The Jam’s legacy is alive: interview with Bruce Foxton & Russell Hastings

From The Jam Bruce Foxton and Russell Hastings

From The Jam: Bruce Foxton & Russell Hastings © to the owners

After the legendary English punk rock & mod revival band The Jam disbanded in 1982 following 10 years of stellar music-making, four singles placed at number one in the UK and millions of records sold, former band members – including lead vocalist Paul Weller – went on experimenting with new duos, collaborations, solo projects and further music groups.

Among the new formations born to keep the legacy of The Jam alive, From The Jam has certainly been the most successful and acknowledged by fans: since forming in 2007, the duo comprised of The Jam’s legendary bassist Bruce Foxton and vocalist and guitarist Russell Hastings (the only frontman to have worked with both Rick Buckler and Bruce Foxton since The Jam split) plus drummer Mike Randon and Andy Fairclough on Hammond piano, have totalled over 1,000 shows worldwide.

From The Jam Bruce Foxton band logoFrom The Jam celebrated the 40th anniversary of The Jam’s 4th illustrious album Setting Sons in 2020, and their new Sound Affects Tour is planned to roll out in late 2021 through spring 2022, while the band should play in Australia and New Zealand in September 2022.
We met Bruce Foxton and Russell Hastings for a quick Q&A about what it’s like to make music during a pandemic quarantine and the amazing work they’ve been doing to keep The Jam’s legacy alive.

Bruce, Russell, what achievements are you most proud of?

Bruce: Being part of a very successful and committed band.
Russell: Getting sober and clean in 1997 and having my two sons Charlie and Bobby and having a happy loving relationship with my wife Kim. And then, of course, the band and the two albums Back in the Room and Smash the Clock that myself and Bruce wrote. I have so much to be proud of and grateful for of course.

What would you be doing right now if you weren’t a musician?

Bruce: God knows, maybe something to do with the print industry… but, luckily, I’ll never know!
Russell: Erm, I don’t know, because I’ve never been anything else. Maybe I would be working property restoration now, as I enjoy all aspects of that and I’m good at it.

What sort of music do you listen to these days, and where do you get your inspiration from?

Bruce: BBC Radio 2 mainly. Also, Liam and Noel (Gallagher) have gone on to produce some good stuff, my old mate Paul (Weller)… inspiration, events happening, I guess.
Russell: I run most days, so I have a varied mix of music in my ears from classical to seriously hard rock. I guess that if I like it, then I draw my musical influences from that.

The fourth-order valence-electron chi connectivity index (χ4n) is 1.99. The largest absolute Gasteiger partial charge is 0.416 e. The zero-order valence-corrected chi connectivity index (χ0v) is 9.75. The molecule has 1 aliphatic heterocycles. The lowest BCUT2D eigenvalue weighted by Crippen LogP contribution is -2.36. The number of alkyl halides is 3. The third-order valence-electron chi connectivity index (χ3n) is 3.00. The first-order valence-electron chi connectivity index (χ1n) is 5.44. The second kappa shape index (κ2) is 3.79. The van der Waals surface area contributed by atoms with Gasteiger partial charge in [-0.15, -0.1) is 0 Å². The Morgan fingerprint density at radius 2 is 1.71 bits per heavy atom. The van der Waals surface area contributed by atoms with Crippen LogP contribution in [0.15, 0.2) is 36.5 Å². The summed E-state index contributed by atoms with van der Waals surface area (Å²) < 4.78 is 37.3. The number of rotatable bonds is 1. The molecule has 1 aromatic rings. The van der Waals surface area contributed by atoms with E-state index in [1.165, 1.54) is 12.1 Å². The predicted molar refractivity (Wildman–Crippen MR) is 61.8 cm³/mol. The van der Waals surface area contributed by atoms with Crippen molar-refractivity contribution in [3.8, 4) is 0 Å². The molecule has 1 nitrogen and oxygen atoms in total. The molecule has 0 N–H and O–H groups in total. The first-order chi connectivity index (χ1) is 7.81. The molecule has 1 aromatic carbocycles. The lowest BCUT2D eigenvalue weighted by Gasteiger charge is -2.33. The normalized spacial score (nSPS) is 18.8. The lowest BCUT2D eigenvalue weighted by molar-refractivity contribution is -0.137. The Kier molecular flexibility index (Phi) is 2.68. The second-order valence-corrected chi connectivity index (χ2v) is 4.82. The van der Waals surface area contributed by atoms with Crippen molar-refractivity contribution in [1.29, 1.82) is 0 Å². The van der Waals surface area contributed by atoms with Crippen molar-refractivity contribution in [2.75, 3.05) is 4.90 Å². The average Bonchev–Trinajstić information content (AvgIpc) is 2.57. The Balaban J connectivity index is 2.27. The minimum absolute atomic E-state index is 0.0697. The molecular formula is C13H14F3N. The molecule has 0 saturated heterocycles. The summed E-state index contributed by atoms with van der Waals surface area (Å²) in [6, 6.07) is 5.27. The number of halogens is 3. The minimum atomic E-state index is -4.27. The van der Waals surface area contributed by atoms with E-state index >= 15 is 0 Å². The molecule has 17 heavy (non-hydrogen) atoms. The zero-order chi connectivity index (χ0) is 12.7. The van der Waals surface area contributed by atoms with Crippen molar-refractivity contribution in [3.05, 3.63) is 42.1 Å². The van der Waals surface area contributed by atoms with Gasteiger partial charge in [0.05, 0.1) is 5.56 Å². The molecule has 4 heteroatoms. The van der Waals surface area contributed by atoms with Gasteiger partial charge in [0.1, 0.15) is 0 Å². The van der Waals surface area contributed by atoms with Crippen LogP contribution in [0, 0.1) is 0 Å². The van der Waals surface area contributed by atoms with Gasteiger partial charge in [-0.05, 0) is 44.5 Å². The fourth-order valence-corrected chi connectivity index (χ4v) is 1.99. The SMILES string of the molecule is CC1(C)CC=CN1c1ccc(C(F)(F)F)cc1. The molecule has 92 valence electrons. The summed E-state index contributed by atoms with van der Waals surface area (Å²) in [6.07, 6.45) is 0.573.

From The Jam - Sounds Affects Tour 2021-2022

From The Jam – Sounds Affects Tour 2021-2022

What do you believe the future of punk rock will be like?

Bruce: Future has moved on, but the industry could do with another kick up the arse. Bring on exciting times.
Russell: Punk as we know it doesn’t exist anymore in my opinion, so I guess it’s up to the next generation to answer that.

Are there any artists you would really like to collaborate with?

Bruce: Paul McCartney, but with me on bass! Also Ray Davies, and I would love to have played with David Bowie.
Russell: Glenn Tilbrook and Paul McCartney for me.

Have you got any regret in terms of your career?

Bruce: I’m very lucky to say I have no regrets.
Russell: No, because everything happens the way it should in this world, regardless of whether I like it or not. So in answer to your question no, I have no regrets.

Do you believe reforming a band could ever be the wrong thing to do? 

Bruce: No, if the band are committed and if there is a demand, why not? Not just purely for money, though.
Russell: No, I don’t actually. As long as it sounded and looked great and kept people happy I don’t see a problem with it at all. Only when some members can’t cut it anymore does reforming a band could become a problem.

Are you recording anything new, at the moment?

Bruce: Russ and myself have a lot of ideas but it’s getting time to develop them that we’re short of. The current lockdown climate doesn’t allow that either.
Russell: Well, we’re in lockdown at the moment, so it’s pretty difficult getting to the studio, but we do have some ideas flying around.

Are you planning any live events in the near future?

Bruce: Check out the AGMP site: again, if restrictions are lifted yes, as soon as possible.
Russell: As soon as we’re out of lockdown and able to do live shows, we have hundreds waiting to be done.

Would you like to add anything else at all? New projects, new plans?

Bruce: To everyone out there: keep safe and well.
Russell: Looking forward to playing the Sound Affects Tour planned for the end of 2021 until April 2022 – again, if the situation allows. I would also like to thank all the fans for their continued support over the years!

★ If you love hard rock, punk and post-punk music, you will also enjoy our interviews with the author of Trainspotting Irvine Welsh, The Offspring, Prince’s musical director Morris Hayes, Sex Pistols’ Glen Matlock, legendary Genesis guitarist Steve Hackett, Irish rockstar Imelda May and post-punk legends Jah Wobble and Stephen Emmer

From The Jam band Bruce Foxton jumping on stage with bass guitar

From The Jam on stage © to the owners

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